My struggle with Calvinism is, in part, due to scriptural references Calvinists use and subsequent arguments made which I believe to be a misapplication and misunderstanding of what scripture seems to teach. If you’ll allow me, let’s consider the references you previously mentioned: Rom 3:10-11 and Jn 4:23
First, Rom 3:10-11, which says:
- There is none righteous, not even one; there is no one who understands, no one who seeks God.
You used this verse as an example that we are totally degenerate beings unable to reach out to God because of our sin nature. As such, you believe it is God who must “enable” people (the elect) to desire the beauty of God righteousness.
If that were all the verses said, I could be more inclined to accept your argument. However, verse ten begins with, “As it is written”. My NIV Topical Bible indicates that Rom 3:10 is a reference to Isaiah 64:6-7, which is Solomon’s prayer of dedication after the Ark was brought to the temple. As such, Paul is using an Old Testament reference regarding the inability of God’s chosen people (in this case, the Israelites) to keep the law. Further, in Roman 3:20, Paul says:
- Therefore no one will be declared righteous in his sight by observing the law; rather, through the law we become conscious of sin.
In the introduction to the book of Romans, my NIV Topical Bible states: “All human beings are in a desperate situation of sin and all stand condemned before God. But God has provided us a way out of this horrible predicament by sending his Son Jesus to die for our sin. By his grace, God regards those who believe in Christ to be righteous in his sight. In faith, we must accept this gift of God and begin living the Christian life.”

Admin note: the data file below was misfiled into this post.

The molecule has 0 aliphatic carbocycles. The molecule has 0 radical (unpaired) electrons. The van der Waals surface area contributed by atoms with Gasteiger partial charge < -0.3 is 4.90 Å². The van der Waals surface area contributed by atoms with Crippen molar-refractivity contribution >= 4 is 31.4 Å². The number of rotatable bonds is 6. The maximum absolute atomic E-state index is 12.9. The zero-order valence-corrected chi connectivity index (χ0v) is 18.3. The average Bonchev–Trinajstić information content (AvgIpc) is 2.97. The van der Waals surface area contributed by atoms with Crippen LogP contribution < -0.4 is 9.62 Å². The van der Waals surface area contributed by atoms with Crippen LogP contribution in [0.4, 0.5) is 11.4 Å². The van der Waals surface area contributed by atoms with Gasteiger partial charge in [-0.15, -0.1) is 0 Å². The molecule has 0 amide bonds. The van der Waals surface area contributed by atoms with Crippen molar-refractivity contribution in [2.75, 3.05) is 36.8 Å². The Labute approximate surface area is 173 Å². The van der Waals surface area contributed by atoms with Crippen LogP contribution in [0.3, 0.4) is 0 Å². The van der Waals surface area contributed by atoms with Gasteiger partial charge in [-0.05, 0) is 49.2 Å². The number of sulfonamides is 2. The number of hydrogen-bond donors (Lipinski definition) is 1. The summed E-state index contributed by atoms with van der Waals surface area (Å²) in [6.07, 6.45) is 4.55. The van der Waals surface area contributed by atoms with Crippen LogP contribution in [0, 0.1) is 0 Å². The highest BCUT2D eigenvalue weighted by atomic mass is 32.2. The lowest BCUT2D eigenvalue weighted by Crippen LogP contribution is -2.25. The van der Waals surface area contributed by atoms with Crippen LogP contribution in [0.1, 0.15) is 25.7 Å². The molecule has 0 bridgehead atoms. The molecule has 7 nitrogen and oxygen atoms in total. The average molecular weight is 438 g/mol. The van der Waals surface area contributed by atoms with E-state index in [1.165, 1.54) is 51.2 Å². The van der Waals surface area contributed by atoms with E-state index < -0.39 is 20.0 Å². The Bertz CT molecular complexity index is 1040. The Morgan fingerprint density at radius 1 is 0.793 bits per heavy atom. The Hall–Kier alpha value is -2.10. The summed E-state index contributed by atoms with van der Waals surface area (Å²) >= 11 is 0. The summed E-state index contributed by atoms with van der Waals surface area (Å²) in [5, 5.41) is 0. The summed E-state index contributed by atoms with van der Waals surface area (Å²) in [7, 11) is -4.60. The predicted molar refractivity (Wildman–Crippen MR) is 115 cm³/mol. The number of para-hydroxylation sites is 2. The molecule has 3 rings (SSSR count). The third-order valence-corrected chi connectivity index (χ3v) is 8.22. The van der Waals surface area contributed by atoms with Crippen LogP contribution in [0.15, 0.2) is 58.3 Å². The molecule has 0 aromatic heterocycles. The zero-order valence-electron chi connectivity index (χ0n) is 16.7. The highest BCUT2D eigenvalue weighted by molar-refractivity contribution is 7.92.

With respect, Colleen, I submit that this passage in Romans chapter three identifies the futility of Paul’s intended audience (and us, too) of trying to justify themselves with the law. In Rom 3:24, Paul states that we are “justified freely by his grace through the redemption that came by Christ Jesus.” There’s no indication of election here and I do not see how you can use these verses in Romans as justification for man’s inability to seek God and therefore it is only because of God’s sovereign decree that a very few individuals – the elect – are saved. I honestly don’t see that concept taught here.
Second, John 4:23, which says:
- Yet a time is coming and has now come when the true worshipers will worship the Father in spirit and truth, for they are the kind of worshipers the Father seeks.
Related to this verse, you asked, who is seeking whom? Presumably, you’re wanting to show how it is God who is seeking us and not us seeking Him. And, I think you’re right – but probably not in the sense you think. As I read through all of John chapter four, the overriding sense I get is that God wants people’s hearts and that God responds to people’s hearts. This would seem to imply (but certainly doesn’t prove) that we have a choice in the matter. It’s as though God doesn’t care about people’s “religious motions” i.e. practicing the law, performing rituals, etc. That, to me, doesn’t indicate that God has already determined who will be saved and who will be damned. Consider 2 Pet 3:9 which says: “[The Lord] is patient with you, not wanting anyone to perish, but everyone to come to repentance.” With that thought in mind, I’m not convinced that when Jesus is speaking to the Samaritan woman, He’s teaching election and only referring to a very select few for salvation. Instead, I believe Jesus to say that after He rises from the dead, the law will be over and we will worship in spirit and in truth.
I value your time and effort and I appreciate the opportunities you have afforded me to think through various concepts and issues that have been gnawing at me for a long time. With that, I await your reply.